This guide is intended to break down the complexities of buying short sales in real estate for investors.
While it’s up to you to decide what to offer on a short-sale property, this guide will explain everything from the definition of short sales to the advantages and disadvantages of the investment itself. Keep reading to find out more!
What is a Short Sale?
Have you found yourself Googling, “what is a short sale in real estate terms”? Well, we’re here to explain exactly what they are.
This real estate term is used to describe what happens when a homeowner decides to sell their home for less than the mortgage value. This is usually because they find themselves in a position of financial difficulty and are struggling to keep up with mortgage payments.
Short sales are often an attempt to avoid a foreclosure, which is what happens when the lender forcibly repossesses the home.
A homeowner is selling their home for $225,000 when there is still $250,000 left on the mortgage.
The difference (minus the closing costs and other costs of selling), is $25,000. This is called the “deficiency.”
Real Estate Short Sale Process For Buyers
Before any purchase can be made, the mortgage lender — in most cases, a bank — must approve the short sale. For banks to approve a short sale, they will generally require documentation explaining the reasoning behind the short sale.
In order to help them determine whether or not to approve the short sale, banks will often conduct a BPO. If you’re wondering “what is a BPO in a real estate short sale?” you won’t be the only one.
BPO stands for Broker Price Opinion. It’s something banks often solicit to help them determine the market value of the home in question and try to offset any possible losses.
If the short sale is approved, then the deficiency (or difference) is either forgiven by the lender, or a “deficiency judgment” is obtained. This requires the borrower to pay back part of, or the entire deficiency, to the lender. A deficiency judgment is obtained via a court ruling.
Advantages of Investing in Short Sales
1. Less Risk than Foreclosures
In most cases with a short sale, homeowners continue to occupy the property until it is sold. This means there is less possibility that the home will be sold in a neglected state.
When buying foreclosure homes, on the other hand, there’s a possibility they could have been vacant for quite some time. This could mean that some repairs are needed, which could ultimately end up being costly for the buyer.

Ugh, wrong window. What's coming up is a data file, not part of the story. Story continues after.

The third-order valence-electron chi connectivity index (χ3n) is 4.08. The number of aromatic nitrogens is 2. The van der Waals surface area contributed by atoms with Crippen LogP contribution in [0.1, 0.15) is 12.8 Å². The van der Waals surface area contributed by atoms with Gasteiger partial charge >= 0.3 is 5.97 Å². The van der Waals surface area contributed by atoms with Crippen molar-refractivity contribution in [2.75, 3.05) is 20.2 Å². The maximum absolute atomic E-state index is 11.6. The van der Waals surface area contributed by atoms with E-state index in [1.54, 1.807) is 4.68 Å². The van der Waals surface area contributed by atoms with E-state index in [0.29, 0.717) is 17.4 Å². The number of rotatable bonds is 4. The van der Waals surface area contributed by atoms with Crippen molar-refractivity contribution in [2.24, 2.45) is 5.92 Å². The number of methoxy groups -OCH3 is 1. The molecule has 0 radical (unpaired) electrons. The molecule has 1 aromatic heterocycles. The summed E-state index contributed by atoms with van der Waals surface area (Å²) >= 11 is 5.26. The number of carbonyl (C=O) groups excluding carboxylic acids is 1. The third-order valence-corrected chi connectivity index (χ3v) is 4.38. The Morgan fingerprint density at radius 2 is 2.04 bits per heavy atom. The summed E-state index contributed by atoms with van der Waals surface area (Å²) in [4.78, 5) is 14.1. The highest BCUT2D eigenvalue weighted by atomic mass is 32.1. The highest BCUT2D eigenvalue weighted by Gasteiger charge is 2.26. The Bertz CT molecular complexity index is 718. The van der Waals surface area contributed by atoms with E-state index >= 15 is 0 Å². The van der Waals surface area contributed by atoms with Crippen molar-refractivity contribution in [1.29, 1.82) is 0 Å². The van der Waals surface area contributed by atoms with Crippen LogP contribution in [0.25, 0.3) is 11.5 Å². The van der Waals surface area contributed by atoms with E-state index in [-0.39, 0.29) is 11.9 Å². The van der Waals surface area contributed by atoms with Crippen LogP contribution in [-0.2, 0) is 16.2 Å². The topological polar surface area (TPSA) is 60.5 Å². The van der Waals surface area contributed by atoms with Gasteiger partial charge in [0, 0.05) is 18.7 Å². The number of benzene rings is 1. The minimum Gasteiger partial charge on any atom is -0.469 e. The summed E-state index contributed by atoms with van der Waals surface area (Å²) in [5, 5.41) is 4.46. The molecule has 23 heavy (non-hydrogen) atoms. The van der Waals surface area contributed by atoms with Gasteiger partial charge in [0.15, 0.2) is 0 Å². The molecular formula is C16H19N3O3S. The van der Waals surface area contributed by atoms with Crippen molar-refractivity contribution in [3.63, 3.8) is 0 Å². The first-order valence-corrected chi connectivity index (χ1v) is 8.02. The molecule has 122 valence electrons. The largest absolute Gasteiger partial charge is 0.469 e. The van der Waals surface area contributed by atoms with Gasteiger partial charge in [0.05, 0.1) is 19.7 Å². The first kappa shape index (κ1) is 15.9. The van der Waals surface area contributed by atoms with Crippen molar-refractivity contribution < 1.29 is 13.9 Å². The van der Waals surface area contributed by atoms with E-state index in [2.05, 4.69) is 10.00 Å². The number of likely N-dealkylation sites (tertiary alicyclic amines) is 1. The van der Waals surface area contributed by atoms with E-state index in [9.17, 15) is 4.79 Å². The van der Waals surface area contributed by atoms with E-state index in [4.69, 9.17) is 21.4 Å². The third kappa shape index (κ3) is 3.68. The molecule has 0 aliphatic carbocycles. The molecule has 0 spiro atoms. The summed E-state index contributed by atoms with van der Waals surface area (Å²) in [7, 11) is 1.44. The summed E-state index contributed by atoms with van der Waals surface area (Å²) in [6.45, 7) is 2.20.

To navigate the risks of buying foreclosures, read our guide on using a private lender to buy foreclosed properties at auction.
2. Good Opportunity for a Bargain
Homeowners looking to conduct a short sale of their property are often eager to sell it as quickly as possible. This creates incentive for them to put their home on the market for a cheaper price, so that it will get purchased quickly.
So if you’re still asking yourself “should I buy a short sale property?” If there's any reason to go for it, it’s because you might come away with a good deal.
What’s more, if you’re a cash buyer or prepared to put down a large down payment, you’re more likely to secure the short sale. Your other option is speaking to an experienced private lender - such as We Lend. We can get you the funds for your short sale in under a week.
3. Less Competitive Than Buying a Foreclosure
In comparison to foreclosure auctions, which can often be highly competitive for real estate investors, there is less interest for short sale properties in general. This means that your chances of making a successful short sale purchase are high.
The reduced levels of interest on short sale properties are mostly due to the disadvantages of the process, which we’ll get into next.
Drawbacks of Short Sale Investment
1. Length of Process
As we mentioned in the introduction, investing in a short-sale property can often be a lengthy process.
Short sales can take anywhere from a few months to a year or more, which means that as an investor, you could miss out on other opportunities in the meantime while you’re tied up in the short sale project.
2. Short Sales Must be Approved By Lender Beforehand
Before any short sale can go ahead, the homeowner must seek the mortgage provider or lender’s approval first. Lenders could either accept, counter, reject, or ignore the homeowner’s offer.
The process of seeking lender approval may take a long time as some banks are notorious for moving at their own pace.
How to Find Short Sale Properties
Like with all real estate bargains, you need to be able to track down these types of properties in the area you’re planning to invest in, before someone else swoops in! To help you, here are a few tips on how to purchase short sale property:
- Real estate websites: look for real estate agents that hold a Short Sales and Foreclosure Resource (SFR) certification, which means they are specifically trained in this area of real estate.
- Sit tight: after speaking to real estate agents — as with searching for foreclosure homes — you could also do a drive-by and speak to homeowners yourself. However, you must be prepared to exercise a lot of patience! This process could take a while.
Learn where else you could find properties by reading our blog on where to find and flip houses
We hope you’ve learned something from reading our guide to short sale properties. As we mentioned previously, you are the only person who knows what to offer on a short sale property as the investor.
But based on the advice we have given you, we hope you now feel better equipped to make that informed decision for yourself.
Looking to fund a real estate short sale? Get in touch with We Lend today and get the funds needed in 3-7 days.